Women with epilepsy, without previous infertility and related disorders, who were attempting to get pregnant were as likely to conceive as their counterparts without epilepsy, according to findings recently published in JAMA Neurology. “Prior studies report lower birth rates for women with epilepsy but have been unable to differentiate between biological and social contributions,” Page B. Pennell, MD, department of neurology at Brigham and Women’s Hospital and Harvard Medical School, and colleagues wrote. “To our knowledge, we do not have data to inform [women with epilepsy] seeking pregnancy if their likelihood of achieving pregnancy is biologically reduced compared with their peers.”
An infant’s scores on the so-called Apgar scale can predict the risk of a later diagnosis of cerebral palsy or epilepsy. The risk rises with decreasing Apgar score, but even slightly lowered scores can be linked to a higher risk of these diagnoses, according to an extensive observational study by researchers at Karolinska Institutet in Sweden published in the esteemed journal The BMJ.
Prenatal folic acid supplements were found to reduce the risk of autistic traits in children born to women who were taking antiepileptic drugs while pregnant, according to a study published online on December 26 in JAMA Neurology. The risk was less for these women compared with those who did not take folic acid supplements.
The risk was higher when the mother took high doses of the drug than when she took lower doses. A study says a higher dose of topiramate drug during the first tri-semester of pregnancy may up the risk of cleft lip or cleft palate more than when taking a lower dose. Topiramate is prescribed to prevent seizures in people with epilepsy. It is also used to prevent migraine headaches or treat bipolar disorder. In combination with phentermine, it may be prescribed for weight loss. “While topiramate is not recommended for pregnant women, unplanned pregnancies are common, so it’s important to fully examine any possible risk,” said Sonia Hernandez-Diaz, from the Harvard T.H. Chan School of Public Health in Boston. Adding, “Our study found that when pregnant women took topiramate during the f...
Researchers evaluated the safety of the anti-epileptic medication, lamotrigine use during pregnancy on newborns and child development. Most of the current evidence on antiepileptic drug (AED) use in pregnant women and the resulting increased incidence of child malformation and neurodevelopmental delay refers to the older generation of AEDs. Lamotrigine is a newer generation AED that is effective in treating a wide range of epileptic disorders and is generally well-tolerated and safe. Since there is currently no consensus on lamotrigine use in pregnancy and its impact on child malformations and neurodevelopment, researchers recently evaluated the impact of lamotrigine in children who were exposed to the drug in utero, that is, before birth.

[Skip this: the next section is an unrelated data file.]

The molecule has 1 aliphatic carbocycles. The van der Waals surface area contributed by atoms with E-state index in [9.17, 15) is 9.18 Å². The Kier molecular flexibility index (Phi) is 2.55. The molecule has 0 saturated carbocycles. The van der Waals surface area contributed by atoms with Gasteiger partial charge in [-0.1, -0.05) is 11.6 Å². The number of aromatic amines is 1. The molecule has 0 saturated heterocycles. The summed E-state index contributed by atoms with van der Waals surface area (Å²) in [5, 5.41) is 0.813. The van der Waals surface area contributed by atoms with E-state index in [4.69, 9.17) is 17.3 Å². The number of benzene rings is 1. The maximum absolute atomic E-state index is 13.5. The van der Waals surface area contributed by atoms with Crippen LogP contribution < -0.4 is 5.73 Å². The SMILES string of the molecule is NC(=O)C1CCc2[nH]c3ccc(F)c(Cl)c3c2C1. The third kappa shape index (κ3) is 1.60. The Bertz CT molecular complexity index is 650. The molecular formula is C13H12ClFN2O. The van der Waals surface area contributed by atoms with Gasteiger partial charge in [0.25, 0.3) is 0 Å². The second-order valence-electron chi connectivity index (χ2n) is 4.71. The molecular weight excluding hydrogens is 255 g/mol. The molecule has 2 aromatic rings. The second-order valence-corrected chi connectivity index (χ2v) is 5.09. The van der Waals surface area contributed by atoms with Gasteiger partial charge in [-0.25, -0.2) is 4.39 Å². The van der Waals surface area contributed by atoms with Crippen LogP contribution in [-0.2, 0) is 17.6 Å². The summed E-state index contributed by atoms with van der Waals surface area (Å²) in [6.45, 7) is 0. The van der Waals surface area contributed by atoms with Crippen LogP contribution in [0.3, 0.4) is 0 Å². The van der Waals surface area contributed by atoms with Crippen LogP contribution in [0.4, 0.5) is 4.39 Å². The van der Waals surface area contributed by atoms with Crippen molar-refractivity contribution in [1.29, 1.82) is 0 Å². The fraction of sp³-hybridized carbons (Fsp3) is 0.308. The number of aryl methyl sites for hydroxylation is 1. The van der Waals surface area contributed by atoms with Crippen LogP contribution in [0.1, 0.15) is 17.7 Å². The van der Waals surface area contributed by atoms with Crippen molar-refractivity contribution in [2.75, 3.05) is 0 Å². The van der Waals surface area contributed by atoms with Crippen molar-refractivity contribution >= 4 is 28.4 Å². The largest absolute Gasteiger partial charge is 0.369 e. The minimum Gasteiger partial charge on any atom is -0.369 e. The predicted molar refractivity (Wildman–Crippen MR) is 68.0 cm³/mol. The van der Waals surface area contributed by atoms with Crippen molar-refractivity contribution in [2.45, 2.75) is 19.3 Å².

Scanning a premature infant’s brain shortly after birth to map the location and volume of lesions, small areas of injury in the brain’s white matter, may help doctors better predict whether the baby will have disabilities later.
A New York State study found that younger, not older women suffered an increase risk of stroke, both during pregnancy and in postpartum. Younger women — not older women — had an increased risk of stroke during pregnancy and the postpartum period compared to non-pregnant women of the same age, according to the results of a new study published online October 24, 2016 in JAMA Neurology. Overall, pregnancy-associated stroke (PAS) accounted for 15 percent of strokes in women aged 12 to 24 years; 20 percent of strokes in women aged 25 to 34 years; 5 percent of strokes in women aged 35 to 44 years; and 0.05 percent of strokes in women aged 45 to 50 years.
ARTICLE IN BRIEF Women with epilepsy did not have any more problem getting pregnant than healthy controls, investigators reported in a new study Findings from a long-term observational study of women with epilepsy trying to get pregnant and age-matched healthy controls found that there are no differences in the time it takes to conceive a child and carry that child to term. The data, based on an analysis from the Women with Epilepsy: Pregnancy Outcomes and Deliveries (WEPOD) study, were presented April 17 at the AAN Annual Meeting in Vancouver.
Pregnant women with epilepsy should not rule out continuing lamotrigine therapy due to concerns that exposure could increase the risk of orofacial clefts (OCs) in their babies, say investigators. Their findings indicate that the excess risk of OC is less than one in every 550 babies exposed to lamotrigine and therefore they do not support the sixfold increased risk suggested by the North American antiepileptic drug registry in 2006, a signal that led to warnings of the risk being added to patient information.